In the shadow of a dynasty

We would have to wait for history books to see whether Manmohan Singh deserves a footnote or a full-page description

GN Bureau | May 17, 2014



On the morning of May 17, prime minister Manmohan Singh addressed the nation for the last time before handing his resignation to president Pranab Mukherjee.

While his brief farewell speech mentioned that he respected “the judgement that you [people] have delivered” and that “the just concluded elections have deepened the foundations of our democratic polity”, he said nothing about the allegations of his inefficiency, especially during the second term of UPA.

Given his reticence over last 10 years, though, this is not supremely surprising.

There are times for rebuttals and justifications, someone sympathetic to Singh could argue: that this was time for saying goodbye, to all that made and unmade Manmohan Singh the politician.

Here really was one occasion, however, when he could have cleared the airs – for we never know if he would ever again choose to speak about his rather long stint as the prime minister.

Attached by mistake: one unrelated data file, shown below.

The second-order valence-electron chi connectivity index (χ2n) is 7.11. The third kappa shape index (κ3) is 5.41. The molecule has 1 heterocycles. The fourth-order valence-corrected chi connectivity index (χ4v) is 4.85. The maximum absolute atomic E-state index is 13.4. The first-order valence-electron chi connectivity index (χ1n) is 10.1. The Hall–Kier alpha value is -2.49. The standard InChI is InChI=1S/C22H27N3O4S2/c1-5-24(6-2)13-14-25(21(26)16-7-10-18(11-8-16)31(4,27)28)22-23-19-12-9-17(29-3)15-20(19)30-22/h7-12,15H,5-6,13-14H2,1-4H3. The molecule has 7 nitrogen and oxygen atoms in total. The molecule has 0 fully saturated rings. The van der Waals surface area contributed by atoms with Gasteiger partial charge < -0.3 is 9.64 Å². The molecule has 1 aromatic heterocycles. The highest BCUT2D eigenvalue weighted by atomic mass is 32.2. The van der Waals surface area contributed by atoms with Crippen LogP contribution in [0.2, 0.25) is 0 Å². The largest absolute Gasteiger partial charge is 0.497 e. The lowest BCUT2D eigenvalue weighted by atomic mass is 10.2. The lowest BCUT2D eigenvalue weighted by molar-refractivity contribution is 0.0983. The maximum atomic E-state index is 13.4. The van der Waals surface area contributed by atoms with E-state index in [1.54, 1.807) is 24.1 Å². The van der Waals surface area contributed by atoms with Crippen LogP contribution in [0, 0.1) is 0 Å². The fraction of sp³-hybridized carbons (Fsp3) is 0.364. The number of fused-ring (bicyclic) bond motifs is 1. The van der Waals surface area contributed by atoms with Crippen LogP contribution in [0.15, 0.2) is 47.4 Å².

It’s clear that in the last few months all was not well between him and the Congress matron. That Sonia and Rahul called the shots in the government is an inane piece of information. Other things weren’t quite right, either: economy, especially during the UPA-II, has been in tatters; other allegations abound: scams, crony capitalism, inflation.

The public disenchantment during UPA-II was so high that the government failed to defend itself even from criticisms that had nothing to do with its performance: for all the public anger against, say for example, increasing oil prices, the truth is in last 10 years the price of oil in the international market has more than tripled (from approx 30$ to 100$ per barrel).  Many other indicators during the two terms of UPA, too – agriculture growth rate, decline in poverty (or the introduction of a legislation like RTI) – were better than that of the preceding NDA governments. So while Singh could be blamed for his inability to control the government, he is also to be blamed for not being able to convincingly defend the good things his tenure meant for the country.

What exactly, then, does this inane piece of farewell speech mean? Not much. Since the man has consciously evaded every opportunity to defend himself or attack the detractors, we really haven't an option but to wait for history books to see whether he deserves a “footnote” or a full-page description.

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